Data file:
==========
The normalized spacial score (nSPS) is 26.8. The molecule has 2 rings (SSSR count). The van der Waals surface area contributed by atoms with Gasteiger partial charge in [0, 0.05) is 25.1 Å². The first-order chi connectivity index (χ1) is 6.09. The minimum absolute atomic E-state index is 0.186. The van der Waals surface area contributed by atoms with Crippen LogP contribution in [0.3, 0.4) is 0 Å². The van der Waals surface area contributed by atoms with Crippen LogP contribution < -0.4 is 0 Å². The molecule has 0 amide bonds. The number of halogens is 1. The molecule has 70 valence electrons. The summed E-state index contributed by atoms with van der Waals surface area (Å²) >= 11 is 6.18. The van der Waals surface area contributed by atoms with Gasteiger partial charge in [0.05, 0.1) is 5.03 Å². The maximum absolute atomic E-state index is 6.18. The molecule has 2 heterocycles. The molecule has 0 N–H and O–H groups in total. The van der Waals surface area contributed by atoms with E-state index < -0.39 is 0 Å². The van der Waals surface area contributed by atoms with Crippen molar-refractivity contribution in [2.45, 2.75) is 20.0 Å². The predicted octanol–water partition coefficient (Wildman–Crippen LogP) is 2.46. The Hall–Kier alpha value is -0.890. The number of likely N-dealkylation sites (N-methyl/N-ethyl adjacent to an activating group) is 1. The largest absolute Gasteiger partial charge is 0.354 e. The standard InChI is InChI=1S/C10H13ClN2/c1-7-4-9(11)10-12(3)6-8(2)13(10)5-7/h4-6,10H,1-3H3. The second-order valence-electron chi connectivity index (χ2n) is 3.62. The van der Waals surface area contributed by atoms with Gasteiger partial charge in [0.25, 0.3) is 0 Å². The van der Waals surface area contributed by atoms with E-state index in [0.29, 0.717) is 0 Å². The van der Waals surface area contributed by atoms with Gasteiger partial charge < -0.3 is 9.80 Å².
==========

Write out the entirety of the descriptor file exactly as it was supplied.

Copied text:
The normalized spacial score (nSPS) is 26.8. The molecule has 2 rings (SSSR count). The van der Waals surface area contributed by atoms with Gasteiger partial charge in [0, 0.05) is 25.1 Å². The first-order chi connectivity index (χ1) is 6.09. The minimum absolute atomic E-state index is 0.186. The van der Waals surface area contributed by atoms with Crippen LogP contribution in [0.3, 0.4) is 0 Å². The van der Waals surface area contributed by atoms with Crippen LogP contribution < -0.4 is 0 Å². The molecule has 0 amide bonds. The number of halogens is 1. The molecule has 70 valence electrons. The summed E-state index contributed by atoms with van der Waals surface area (Å²) >= 11 is 6.18. The van der Waals surface area contributed by atoms with Gasteiger partial charge in [0.05, 0.1) is 5.03 Å². The maximum absolute atomic E-state index is 6.18. The molecule has 2 heterocycles. The molecule has 0 N–H and O–H groups in total. The van der Waals surface area contributed by atoms with E-state index < -0.39 is 0 Å². The van der Waals surface area contributed by atoms with Crippen molar-refractivity contribution in [2.45, 2.75) is 20.0 Å². The predicted octanol–water partition coefficient (Wildman–Crippen LogP) is 2.46. The Hall–Kier alpha value is -0.890. The number of likely N-dealkylation sites (N-methyl/N-ethyl adjacent to an activating group) is 1. The largest absolute Gasteiger partial charge is 0.354 e. The standard InChI is InChI=1S/C10H13ClN2/c1-7-4-9(11)10-12(3)6-8(2)13(10)5-7/h4-6,10H,1-3H3. The second-order valence-electron chi connectivity index (χ2n) is 3.62. The van der Waals surface area contributed by atoms with Gasteiger partial charge in [0.25, 0.3) is 0 Å². The van der Waals surface area contributed by atoms with E-state index in [0.29, 0.717) is 0 Å². The van der Waals surface area contributed by atoms with Gasteiger partial charge < -0.3 is 9.80 Å².